Part Two – Creating a Weekly Schedule

A weekly schedule that you update regularly as needed is an excellent way to begin your real Time Management skills.

  • Ask your parents and teachers how they do time management?
  • Ask them if and what kind of calendar do they keep?

Note that adults generally have less on their calendars because so much of their week is routine like working 8-5.

In college your routine may change dramatically each semester because of your class schedule and class load. It will also change depending on how much you become involved in other activities like clubs and sports.

Trying to memorize all your classes, meetings, study times, club dates, tests, projects, homework assignments, not to mention the fun things in your life is impossible.

You may try or you may think you are successful, but look at the list of symptoms above that indicate your time management is not succeeding.

Now ask your Mentor how many things each week he/she is responsible for remembering and how they manage.

Schedule Examples:

Look at the following schedules and discuss their merits and shortcomings with your Mentor. Print a copy for reference when you make your own calendar in the next activity.

Insert links to electronic and printable examples of weekly schedules.
[need a high school schedule broken out as a better example than the college ones so they can see the differences].

Activity #2 – Using one of the examples above, fill in your electronic schedule/calendar. Make certain that every hour of every day in the week is accounted for. Do this for an upcoming week and follow the directions below.

  • List each subject/class separately.
  • Do not schedule study times that exceed 1 hour per subject. Study time includes reading textbooks, doing homework, and writing or creating projects. Note on the weekly schedule when you are doing something other than reading and homework.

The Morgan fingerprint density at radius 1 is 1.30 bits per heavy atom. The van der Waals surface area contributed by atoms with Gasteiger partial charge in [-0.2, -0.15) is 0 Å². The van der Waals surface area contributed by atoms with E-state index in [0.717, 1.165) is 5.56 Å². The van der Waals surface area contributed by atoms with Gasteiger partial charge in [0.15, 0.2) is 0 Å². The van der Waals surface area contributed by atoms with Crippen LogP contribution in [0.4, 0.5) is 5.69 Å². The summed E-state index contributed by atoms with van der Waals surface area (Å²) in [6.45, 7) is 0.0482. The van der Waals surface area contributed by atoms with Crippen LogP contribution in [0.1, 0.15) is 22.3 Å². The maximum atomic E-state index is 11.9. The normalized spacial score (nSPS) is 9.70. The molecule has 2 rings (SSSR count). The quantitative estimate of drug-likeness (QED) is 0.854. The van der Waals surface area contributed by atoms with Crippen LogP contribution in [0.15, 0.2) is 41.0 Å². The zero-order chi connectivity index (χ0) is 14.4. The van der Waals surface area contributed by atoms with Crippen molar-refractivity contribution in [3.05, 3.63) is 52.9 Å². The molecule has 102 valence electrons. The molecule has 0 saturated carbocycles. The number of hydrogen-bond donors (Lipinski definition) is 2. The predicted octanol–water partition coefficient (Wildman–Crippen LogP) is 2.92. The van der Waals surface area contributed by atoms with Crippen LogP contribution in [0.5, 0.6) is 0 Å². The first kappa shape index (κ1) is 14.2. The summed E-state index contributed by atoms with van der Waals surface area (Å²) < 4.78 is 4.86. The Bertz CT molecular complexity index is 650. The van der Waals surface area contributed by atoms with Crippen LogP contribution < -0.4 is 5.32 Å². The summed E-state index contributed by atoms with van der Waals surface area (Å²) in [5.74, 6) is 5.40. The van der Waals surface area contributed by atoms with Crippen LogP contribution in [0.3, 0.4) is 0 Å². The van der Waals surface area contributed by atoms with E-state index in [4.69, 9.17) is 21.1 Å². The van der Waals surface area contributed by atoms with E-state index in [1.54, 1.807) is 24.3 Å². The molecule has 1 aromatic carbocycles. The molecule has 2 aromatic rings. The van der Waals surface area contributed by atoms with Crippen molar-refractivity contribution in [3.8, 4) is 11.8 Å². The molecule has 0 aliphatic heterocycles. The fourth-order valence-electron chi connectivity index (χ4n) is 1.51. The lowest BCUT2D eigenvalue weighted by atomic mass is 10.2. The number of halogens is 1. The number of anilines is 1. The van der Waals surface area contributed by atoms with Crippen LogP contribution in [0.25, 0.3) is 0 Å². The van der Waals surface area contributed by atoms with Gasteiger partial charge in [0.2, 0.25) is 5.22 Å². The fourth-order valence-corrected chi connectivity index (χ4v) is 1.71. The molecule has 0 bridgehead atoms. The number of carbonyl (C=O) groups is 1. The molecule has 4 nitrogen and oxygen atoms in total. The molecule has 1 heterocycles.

• Do not schedule study times for multiple subjects at once but break out each subject separately.
  • Include extra-curricular activities, clubs, and practices.
  • Make sure you leave enough time between appointments for travel especially if someone else is driving you.
  • Include all sleep time, meal times, and un-scheduled time. Unscheduled time can be shifted to make up work or deal with unexpected changes in your week like getting sick.

Activity #3 – Mark up your schedule every day as you go through the week when something changes. Note when you have to make changes or shift time or run out of time or borrow from somewhere else.

Activity #4 -- Continuing Your Time Management Effort

  • Check your success against the “Symptoms that Your Time Management Isn’t working” list above.
  • Each week look at your calendar (probably on Sunday) and write down if it helped you or if it didn’t include everything.
  • Write down what you should do to improve your time management.
  • Write one paragraph of how you feel about keeping a schedule. If you hate it, if it’s boring, if it’s a waste of time (to you), if you’d rather use your email calendar or your phone app.
  • Send of copy of this weekly reflection along with next week’s schedule to your Mentor to look over and give you feedback.

Mentors: Note if a student is putting in fewer than 10 hours of study/homework time each week, you might want to increase those hours while also examining the student’s study habits and skills. Studying wrong is not going to be corrected by more time, but by changing the techniques used.

Creating a weekly schedule